Will the son also rise?
[Dawn] TALL and handsome, he resembles his illustrious grandfather. His voice evokes the memory of his courageous mother who gave her life fighting for the people's rights. But for 24-year-old Bilawal
Baby Bhutto Zardari
...Pak dynastic politician, son of Benazir Bhutto and grandon of Zulfikar Ali Bhutto. As far as is known, Bilawal has no particular talents other than being pretty and being able to memorize political slogans, but he had the good luck to be born into the right family and he hasn't been assassinated yet...
the mantle of leadership of the country's most powerful political dynasty may have come too soon.
Just out of university and with little connection to the realities at home, Bilawal is now required to salvage the falling support base of the Pakistain People's Party and lead it in the coming elections for a second term in office. An extremely arduous undertaking indeed for the young man thrust onto the political centre stage by the compulsions of dynastic politics. Can he deliver?
Unlike his mother Benazir Bhutto
... 11th Prime Minister of Pakistain in two non-consecutive terms from 1988 until 1990 and 1993 until 1996. She was the daughter of Zulfikar Ali Bhutto, founder of the Pakistain People's Party, who was murdered at the instigation of General Ayub Khan. She was murdered in her turn by person or persons unknown while campaigning in late 2007. Suspects include, to note just a few, Baitullah Mehsud, General Pervez Musharraf, the ISI, al-Qaeda in Pakistain, and her husband, Asif Ali Zardari, who shows remarkably little curiosity about who done her in...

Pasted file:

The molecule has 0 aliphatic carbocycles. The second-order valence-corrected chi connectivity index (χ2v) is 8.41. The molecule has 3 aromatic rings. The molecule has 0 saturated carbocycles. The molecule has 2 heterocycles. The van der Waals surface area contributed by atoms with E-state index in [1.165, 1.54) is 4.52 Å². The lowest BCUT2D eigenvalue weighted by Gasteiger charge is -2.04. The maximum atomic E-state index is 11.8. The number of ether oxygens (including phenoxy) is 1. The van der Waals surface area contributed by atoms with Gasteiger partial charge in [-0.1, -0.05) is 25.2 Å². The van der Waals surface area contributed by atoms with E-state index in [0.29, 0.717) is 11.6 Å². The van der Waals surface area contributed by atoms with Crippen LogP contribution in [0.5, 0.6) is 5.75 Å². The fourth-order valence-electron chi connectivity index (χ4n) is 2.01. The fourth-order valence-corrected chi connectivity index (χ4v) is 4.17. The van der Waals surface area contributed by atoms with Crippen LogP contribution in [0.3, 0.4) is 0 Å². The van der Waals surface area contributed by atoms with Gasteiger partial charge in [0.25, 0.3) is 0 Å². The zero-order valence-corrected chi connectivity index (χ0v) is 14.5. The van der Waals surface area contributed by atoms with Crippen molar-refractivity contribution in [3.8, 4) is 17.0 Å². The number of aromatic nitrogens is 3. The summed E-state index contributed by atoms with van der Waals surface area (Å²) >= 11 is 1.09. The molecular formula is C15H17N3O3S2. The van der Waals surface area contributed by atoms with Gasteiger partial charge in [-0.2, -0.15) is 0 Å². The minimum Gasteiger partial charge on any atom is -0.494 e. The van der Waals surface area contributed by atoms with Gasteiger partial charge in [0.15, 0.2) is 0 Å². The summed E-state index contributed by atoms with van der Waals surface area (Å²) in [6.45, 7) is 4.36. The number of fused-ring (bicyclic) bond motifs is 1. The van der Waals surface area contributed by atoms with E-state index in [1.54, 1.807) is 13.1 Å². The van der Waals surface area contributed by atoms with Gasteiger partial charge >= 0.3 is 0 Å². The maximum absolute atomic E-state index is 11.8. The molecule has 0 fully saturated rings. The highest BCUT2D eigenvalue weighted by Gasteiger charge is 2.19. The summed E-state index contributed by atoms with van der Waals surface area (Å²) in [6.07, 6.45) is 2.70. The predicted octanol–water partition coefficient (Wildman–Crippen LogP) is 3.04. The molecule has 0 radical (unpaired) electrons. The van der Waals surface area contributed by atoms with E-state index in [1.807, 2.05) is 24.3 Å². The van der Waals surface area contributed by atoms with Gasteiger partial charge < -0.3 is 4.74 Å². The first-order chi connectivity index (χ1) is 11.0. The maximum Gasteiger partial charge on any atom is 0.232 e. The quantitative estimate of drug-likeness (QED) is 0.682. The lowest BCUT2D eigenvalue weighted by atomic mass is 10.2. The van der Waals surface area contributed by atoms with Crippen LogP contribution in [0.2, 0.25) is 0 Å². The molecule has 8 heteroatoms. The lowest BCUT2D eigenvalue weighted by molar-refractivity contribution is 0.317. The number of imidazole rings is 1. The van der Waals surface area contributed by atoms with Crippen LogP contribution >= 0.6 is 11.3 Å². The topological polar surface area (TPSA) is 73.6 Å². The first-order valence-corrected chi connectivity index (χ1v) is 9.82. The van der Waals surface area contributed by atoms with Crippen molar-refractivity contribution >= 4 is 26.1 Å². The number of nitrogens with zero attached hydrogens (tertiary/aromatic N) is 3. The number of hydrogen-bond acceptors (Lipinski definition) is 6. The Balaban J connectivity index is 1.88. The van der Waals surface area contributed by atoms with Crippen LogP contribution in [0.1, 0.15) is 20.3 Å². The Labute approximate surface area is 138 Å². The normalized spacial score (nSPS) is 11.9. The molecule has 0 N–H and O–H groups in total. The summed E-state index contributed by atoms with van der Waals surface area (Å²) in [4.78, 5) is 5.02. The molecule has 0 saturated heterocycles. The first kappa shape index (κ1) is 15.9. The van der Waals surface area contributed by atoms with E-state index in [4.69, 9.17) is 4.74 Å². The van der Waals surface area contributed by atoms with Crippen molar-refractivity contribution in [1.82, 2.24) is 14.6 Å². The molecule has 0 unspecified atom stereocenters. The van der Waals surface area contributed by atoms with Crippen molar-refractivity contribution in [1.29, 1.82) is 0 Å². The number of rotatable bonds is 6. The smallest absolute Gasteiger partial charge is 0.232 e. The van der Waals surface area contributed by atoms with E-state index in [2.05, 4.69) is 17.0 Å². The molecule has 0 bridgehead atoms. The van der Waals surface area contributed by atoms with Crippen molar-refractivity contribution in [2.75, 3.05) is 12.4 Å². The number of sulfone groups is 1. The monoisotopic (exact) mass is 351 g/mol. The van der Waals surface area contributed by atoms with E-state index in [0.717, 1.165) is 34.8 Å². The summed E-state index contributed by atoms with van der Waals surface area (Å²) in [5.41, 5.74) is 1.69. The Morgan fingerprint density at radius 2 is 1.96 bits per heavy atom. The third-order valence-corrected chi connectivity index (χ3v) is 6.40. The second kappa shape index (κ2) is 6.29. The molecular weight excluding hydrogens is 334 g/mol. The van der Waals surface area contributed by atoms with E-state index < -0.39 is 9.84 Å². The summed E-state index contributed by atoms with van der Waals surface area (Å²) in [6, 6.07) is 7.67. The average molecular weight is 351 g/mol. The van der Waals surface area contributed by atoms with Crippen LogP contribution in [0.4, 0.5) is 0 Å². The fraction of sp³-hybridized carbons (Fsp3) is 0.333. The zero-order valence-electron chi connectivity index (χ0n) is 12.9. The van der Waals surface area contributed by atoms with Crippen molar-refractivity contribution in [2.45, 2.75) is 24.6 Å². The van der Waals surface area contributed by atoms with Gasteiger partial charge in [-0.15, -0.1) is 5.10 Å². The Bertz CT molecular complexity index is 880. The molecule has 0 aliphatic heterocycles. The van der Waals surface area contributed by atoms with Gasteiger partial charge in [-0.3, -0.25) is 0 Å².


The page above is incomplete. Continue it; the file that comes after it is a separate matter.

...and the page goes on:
, whose political baptism took place fighting military dictatorship and years of solitary confinement, Bilawal was anointed more in the manner of the investiture of an heir apparent. His speech was certainly well-tutored and well-rehearsed. But, despite its fiery
...a single two-syllable word carrying connotations of both incoherence and viciousness. A fiery delivery implies an audience of rubes and yokels, preferably forming up into a mob...
rhetoric, it failed to make a connection with party devotees who had thronged to the dusty field in front of the white marble mausoleum of his martyred mother and grandfather.
It was all about victimhood and alleged conspiracies against the government and less about what the party stands for. For a party that has been in power for the last five years, such rhetoric may not work to motivate the people on the eve of elections.
The sympathy wave in the aftermath of the liquidation of Benazir Bhutto already catapulted the party to power, and the victimhood card may not be effective again. It is what the party has done during the five years in power that really matters to the people.
Dynastic rule has dominated our politics for decades, but the elevation of Bilawal at such a young age to head the country's largest party is unprecedented. He was chosen chairman of the PPP when just a teenager and barely out of school. It was indeed a decision taken for him and not by him. His nomination may have been dictated by the compulsion of maintaining party unity after the liquidation of Benazir Bhutto and a sense of entitlement.
It was also to provide legitimacy to Asif Ali Zardari's assuming the party's leadership that cleared the way for his election later as the country's president. The third generation heir to the dynasty was placed under the tutelage of his father who is better known for political wheeling and dealing than for popular mass politics which has been the hallmark of the Bhuttos.